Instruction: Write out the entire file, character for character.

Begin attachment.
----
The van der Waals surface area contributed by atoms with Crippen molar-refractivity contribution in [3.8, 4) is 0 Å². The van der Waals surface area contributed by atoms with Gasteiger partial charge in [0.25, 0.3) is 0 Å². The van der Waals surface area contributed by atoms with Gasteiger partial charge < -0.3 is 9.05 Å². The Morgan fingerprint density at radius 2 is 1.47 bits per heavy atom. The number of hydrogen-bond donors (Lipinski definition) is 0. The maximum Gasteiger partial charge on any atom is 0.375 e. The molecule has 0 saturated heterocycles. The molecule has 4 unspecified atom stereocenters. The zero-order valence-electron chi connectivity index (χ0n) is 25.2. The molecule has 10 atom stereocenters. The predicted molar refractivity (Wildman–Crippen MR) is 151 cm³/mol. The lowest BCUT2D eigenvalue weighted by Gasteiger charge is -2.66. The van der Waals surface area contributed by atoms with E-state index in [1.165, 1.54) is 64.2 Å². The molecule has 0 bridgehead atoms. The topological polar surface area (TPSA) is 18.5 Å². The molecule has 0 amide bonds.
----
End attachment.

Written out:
The van der Waals surface area contributed by atoms with Crippen molar-refractivity contribution in [3.8, 4) is 0 Å². The van der Waals surface area contributed by atoms with Gasteiger partial charge in [0.25, 0.3) is 0 Å². The van der Waals surface area contributed by atoms with Gasteiger partial charge < -0.3 is 9.05 Å². The Morgan fingerprint density at radius 2 is 1.47 bits per heavy atom. The number of hydrogen-bond donors (Lipinski definition) is 0. The maximum Gasteiger partial charge on any atom is 0.375 e. The molecule has 0 saturated heterocycles. The molecule has 4 unspecified atom stereocenters. The zero-order valence-electron chi connectivity index (χ0n) is 25.2. The molecule has 10 atom stereocenters. The predicted molar refractivity (Wildman–Crippen MR) is 151 cm³/mol. The lowest BCUT2D eigenvalue weighted by Gasteiger charge is -2.66. The van der Waals surface area contributed by atoms with E-state index in [1.165, 1.54) is 64.2 Å². The molecule has 0 bridgehead atoms. The topological polar surface area (TPSA) is 18.5 Å². The molecule has 0 amide bonds.